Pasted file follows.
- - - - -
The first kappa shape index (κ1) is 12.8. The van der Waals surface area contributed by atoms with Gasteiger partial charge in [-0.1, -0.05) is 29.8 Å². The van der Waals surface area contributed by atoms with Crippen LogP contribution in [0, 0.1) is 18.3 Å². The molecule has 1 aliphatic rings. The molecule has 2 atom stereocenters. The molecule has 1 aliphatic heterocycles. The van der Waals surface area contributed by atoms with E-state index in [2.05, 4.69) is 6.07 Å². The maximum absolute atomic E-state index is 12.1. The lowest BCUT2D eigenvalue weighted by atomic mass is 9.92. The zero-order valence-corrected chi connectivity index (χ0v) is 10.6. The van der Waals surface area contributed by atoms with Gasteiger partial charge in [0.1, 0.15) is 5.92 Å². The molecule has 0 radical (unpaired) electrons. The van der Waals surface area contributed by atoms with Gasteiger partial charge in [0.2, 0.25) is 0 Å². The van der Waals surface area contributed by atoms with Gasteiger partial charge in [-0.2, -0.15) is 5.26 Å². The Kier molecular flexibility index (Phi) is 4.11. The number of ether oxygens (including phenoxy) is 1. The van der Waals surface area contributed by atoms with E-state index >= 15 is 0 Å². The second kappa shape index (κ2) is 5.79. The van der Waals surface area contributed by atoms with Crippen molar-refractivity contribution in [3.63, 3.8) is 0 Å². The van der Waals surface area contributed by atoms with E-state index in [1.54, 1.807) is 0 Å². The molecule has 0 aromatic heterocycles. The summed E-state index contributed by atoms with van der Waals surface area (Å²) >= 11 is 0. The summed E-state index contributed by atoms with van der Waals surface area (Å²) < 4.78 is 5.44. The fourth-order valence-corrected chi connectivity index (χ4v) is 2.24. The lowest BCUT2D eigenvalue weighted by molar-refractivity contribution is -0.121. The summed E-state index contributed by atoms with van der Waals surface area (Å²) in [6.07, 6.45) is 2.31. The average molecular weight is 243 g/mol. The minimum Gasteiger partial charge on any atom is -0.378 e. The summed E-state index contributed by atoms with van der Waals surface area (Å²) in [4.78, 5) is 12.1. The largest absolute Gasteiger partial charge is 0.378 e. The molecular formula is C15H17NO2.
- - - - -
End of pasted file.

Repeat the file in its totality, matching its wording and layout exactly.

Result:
The first kappa shape index (κ1) is 12.8. The van der Waals surface area contributed by atoms with Gasteiger partial charge in [-0.1, -0.05) is 29.8 Å². The van der Waals surface area contributed by atoms with Crippen LogP contribution in [0, 0.1) is 18.3 Å². The molecule has 1 aliphatic rings. The molecule has 2 atom stereocenters. The molecule has 1 aliphatic heterocycles. The van der Waals surface area contributed by atoms with E-state index in [2.05, 4.69) is 6.07 Å². The maximum absolute atomic E-state index is 12.1. The lowest BCUT2D eigenvalue weighted by atomic mass is 9.92. The zero-order valence-corrected chi connectivity index (χ0v) is 10.6. The van der Waals surface area contributed by atoms with Gasteiger partial charge in [0.1, 0.15) is 5.92 Å². The molecule has 0 radical (unpaired) electrons. The van der Waals surface area contributed by atoms with Gasteiger partial charge in [0.2, 0.25) is 0 Å². The van der Waals surface area contributed by atoms with Gasteiger partial charge in [-0.2, -0.15) is 5.26 Å². The Kier molecular flexibility index (Phi) is 4.11. The number of ether oxygens (including phenoxy) is 1. The van der Waals surface area contributed by atoms with E-state index >= 15 is 0 Å². The second kappa shape index (κ2) is 5.79. The van der Waals surface area contributed by atoms with Crippen molar-refractivity contribution in [3.63, 3.8) is 0 Å². The van der Waals surface area contributed by atoms with E-state index in [1.54, 1.807) is 0 Å². The molecule has 0 aromatic heterocycles. The summed E-state index contributed by atoms with van der Waals surface area (Å²) >= 11 is 0. The summed E-state index contributed by atoms with van der Waals surface area (Å²) < 4.78 is 5.44. The fourth-order valence-corrected chi connectivity index (χ4v) is 2.24. The lowest BCUT2D eigenvalue weighted by molar-refractivity contribution is -0.121. The summed E-state index contributed by atoms with van der Waals surface area (Å²) in [6.07, 6.45) is 2.31. The average molecular weight is 243 g/mol. The minimum Gasteiger partial charge on any atom is -0.378 e. The summed E-state index contributed by atoms with van der Waals surface area (Å²) in [4.78, 5) is 12.1. The largest absolute Gasteiger partial charge is 0.378 e. The molecular formula is C15H17NO2.